Brake lines are essential to brake system functionality. If your vehicle’s brake lines are not performing as they should, you, your passengers, and others on the road will be put in harm’s way. Let’s take a quick look at the ins and outs of brake lines to explain how they function and why they are so important.
An Overview of Brake Lines
When a driver presses his or her foot against the brake pedal, the pressure moves to the brakes so the vehicle can stop. This pressure is transferred through the braking system’s brake lines. The majority of vehicles are built with a hydraulic braking system. This type of system has brake fluid contained within the master cylinder. The brake fluid is sent from the cylinder to the brake calipers by way of the brake lines at the point when the brake pedal is pressed. The vehicle slowing and stopping occurs when the calipers clamp against the brakes.
If you suspect your vehicle’s brake lines are faulty or no longer functional, it is imperative you inspect those lines or bring the vehicle to a mechanic for prompt service. Even slight cracking, fraying, and corrosion are problematic and necessitates immediate attention from professionals. An experienced automobile repair technician will closely analyze the brake line damage, perform the necessary repair, and get your vehicle back on the road as soon as possible. Fail to have your brake line problem addressed in a timely manner and you run the risk that your vehicle will not be able to stop you from a collision. This is precisely why brake lines should be inspected and replaced in a timely manner. The moral of the story is faulty brake lines equate to insufficient stopping power.
How to Tell if the Brake Lines Have Gone Bad
There are some telltale signs that brake lines are going bad or have reached the point at which immediate replacement is required. Though some brake lines will last the entire lifespan of the vehicle, some do not stand the test of time. Everything from a rough driving style to the presence of debris and general wear as a result of extensive vehicle age has the potential to cause holes or cracks within the brake lines.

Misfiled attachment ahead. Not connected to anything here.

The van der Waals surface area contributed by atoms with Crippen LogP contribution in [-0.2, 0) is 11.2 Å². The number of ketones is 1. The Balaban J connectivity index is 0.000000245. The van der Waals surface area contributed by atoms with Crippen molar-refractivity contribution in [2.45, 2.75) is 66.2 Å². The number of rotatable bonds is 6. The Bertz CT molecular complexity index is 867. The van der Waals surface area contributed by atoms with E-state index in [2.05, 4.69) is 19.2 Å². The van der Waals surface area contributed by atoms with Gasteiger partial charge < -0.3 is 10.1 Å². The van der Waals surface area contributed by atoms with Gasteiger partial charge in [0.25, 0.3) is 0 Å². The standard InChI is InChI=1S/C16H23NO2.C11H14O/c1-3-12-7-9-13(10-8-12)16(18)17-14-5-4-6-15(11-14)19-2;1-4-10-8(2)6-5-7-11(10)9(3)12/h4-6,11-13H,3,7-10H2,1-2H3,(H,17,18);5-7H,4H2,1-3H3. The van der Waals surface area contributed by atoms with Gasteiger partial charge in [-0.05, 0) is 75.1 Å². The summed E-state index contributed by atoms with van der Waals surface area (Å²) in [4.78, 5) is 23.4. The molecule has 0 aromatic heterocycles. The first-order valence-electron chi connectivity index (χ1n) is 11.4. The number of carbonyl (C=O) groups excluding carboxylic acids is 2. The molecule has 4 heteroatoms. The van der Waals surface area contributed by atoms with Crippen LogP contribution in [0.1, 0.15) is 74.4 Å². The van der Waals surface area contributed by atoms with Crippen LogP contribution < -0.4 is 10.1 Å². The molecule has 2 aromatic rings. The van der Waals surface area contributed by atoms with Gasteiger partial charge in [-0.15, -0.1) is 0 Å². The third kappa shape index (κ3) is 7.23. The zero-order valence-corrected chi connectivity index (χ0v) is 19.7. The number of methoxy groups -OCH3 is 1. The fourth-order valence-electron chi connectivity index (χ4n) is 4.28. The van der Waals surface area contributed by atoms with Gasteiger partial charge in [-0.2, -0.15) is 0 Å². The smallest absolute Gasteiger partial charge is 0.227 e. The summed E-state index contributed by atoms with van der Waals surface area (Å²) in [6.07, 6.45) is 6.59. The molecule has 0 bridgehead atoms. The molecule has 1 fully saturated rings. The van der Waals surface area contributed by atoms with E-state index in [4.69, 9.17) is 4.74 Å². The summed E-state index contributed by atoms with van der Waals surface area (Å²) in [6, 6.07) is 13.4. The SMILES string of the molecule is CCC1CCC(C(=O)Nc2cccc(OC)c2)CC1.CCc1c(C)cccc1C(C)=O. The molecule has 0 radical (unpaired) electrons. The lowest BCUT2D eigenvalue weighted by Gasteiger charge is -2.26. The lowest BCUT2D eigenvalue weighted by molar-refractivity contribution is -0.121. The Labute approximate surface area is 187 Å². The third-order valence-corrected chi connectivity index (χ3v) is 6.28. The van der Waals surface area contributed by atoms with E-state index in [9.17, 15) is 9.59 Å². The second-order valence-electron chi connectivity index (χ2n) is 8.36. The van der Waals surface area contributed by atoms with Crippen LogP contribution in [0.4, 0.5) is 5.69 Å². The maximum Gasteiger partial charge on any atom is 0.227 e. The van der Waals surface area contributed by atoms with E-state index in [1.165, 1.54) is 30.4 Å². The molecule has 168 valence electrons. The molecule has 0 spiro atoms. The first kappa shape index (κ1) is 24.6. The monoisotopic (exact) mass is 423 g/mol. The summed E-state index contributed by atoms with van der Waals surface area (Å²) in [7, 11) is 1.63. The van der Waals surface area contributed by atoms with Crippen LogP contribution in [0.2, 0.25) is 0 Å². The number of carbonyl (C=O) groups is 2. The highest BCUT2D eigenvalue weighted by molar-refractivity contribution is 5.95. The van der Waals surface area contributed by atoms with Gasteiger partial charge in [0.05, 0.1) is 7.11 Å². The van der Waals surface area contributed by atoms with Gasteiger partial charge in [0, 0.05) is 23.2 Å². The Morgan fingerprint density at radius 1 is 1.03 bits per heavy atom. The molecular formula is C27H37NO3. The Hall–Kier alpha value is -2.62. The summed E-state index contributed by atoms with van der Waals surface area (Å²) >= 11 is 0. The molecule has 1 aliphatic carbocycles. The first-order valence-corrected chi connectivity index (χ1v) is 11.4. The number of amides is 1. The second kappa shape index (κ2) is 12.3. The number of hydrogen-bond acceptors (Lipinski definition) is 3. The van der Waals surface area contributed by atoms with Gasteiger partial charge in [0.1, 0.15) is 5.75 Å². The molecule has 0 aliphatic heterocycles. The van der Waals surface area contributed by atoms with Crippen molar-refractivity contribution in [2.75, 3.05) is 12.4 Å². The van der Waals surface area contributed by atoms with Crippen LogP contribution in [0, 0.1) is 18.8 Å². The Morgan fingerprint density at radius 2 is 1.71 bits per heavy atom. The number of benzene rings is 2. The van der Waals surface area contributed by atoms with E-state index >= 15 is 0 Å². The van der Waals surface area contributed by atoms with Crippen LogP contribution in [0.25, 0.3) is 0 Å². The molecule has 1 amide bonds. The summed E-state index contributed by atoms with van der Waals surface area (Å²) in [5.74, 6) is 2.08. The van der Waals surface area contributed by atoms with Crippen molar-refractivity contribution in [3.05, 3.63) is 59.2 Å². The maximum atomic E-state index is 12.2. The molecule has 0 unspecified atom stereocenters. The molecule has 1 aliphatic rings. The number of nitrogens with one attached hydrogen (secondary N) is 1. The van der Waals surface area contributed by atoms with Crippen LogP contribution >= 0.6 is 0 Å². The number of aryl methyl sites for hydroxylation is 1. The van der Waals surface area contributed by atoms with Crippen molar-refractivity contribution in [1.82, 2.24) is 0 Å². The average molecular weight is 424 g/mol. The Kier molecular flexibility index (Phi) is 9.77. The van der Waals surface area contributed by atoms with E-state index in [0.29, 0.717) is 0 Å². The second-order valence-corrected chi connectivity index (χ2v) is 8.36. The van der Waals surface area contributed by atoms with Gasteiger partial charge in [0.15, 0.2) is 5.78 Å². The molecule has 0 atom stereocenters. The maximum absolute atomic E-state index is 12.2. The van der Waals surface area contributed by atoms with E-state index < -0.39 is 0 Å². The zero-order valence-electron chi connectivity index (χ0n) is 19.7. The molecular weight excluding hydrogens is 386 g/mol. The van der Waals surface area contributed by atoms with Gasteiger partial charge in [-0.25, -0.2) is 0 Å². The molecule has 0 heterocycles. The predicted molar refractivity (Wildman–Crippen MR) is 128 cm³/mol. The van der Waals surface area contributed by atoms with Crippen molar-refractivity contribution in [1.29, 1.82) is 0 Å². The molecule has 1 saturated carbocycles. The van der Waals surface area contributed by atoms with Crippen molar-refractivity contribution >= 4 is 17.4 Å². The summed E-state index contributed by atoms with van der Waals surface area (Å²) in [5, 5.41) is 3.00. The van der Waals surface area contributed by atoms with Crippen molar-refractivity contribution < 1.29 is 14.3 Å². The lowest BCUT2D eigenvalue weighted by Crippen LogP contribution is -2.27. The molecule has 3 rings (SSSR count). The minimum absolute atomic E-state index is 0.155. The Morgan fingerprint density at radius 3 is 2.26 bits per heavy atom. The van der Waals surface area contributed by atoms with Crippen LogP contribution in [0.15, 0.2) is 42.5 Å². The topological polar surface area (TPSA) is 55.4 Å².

As an example, if you spot fluid leaking from the brake lines, it is an indication they have gone bad. Take a close look at the leak to determine whether it is actually a brake line leak. The liquids within vehicles have unique colors. Brake line fluid is typically translucent. However, if the fluid is dirty or old, it might be brown. If the fluid has a dry oily feel upon touch, it is a sign it is the brake fluid. You can also tell if the fluid in question is from the brake lines by smelling it. Brake fluid typically smells similar to castor oil or fish oil.
Any sign of visual distress is also a clue that the brake lines require attention. Take a look at the brake lines for visual indicators of problems such as damage, corrosion, or moisture. If any such signs are present, it is time to replace your vehicle’s brake lines. Furthermore, if the brake light is illuminated on the dashboard, it is cause for concern. This light will illuminate if your vehicle is low on brake fluid or if the brake lines are going bad.
Above all, the movement of the brake pedal all the way to the ground is a major cause for concern. The brake pedal should not move down to the floorboard. If this occurs with minimal or no resistance at all, the brake line has problems that require prompt analysis and replacement.
Err on the Side of Caution by Proactively Replacing old Brake Lines
If your vehicle’s brake lines are old, it is better to be safe as opposed to sorry by replacing them before problems occur. Aging brake lines gradually expand or even crack as opposed to pressurizing the caliper’s piston. In other words, the energy stemming from the pressure applied by your foot to the brake pedal will no longer slow the vehicle down when the brake lines have been compromised. Rather, this pressure will build up within the brake lines similar to water moving through a hose with a sealed end. This means faulty brake lines can result in the complete loss of braking power, eliminating your control over the vehicle and creating a dangerous situation for yourself as well as your fellow drivers.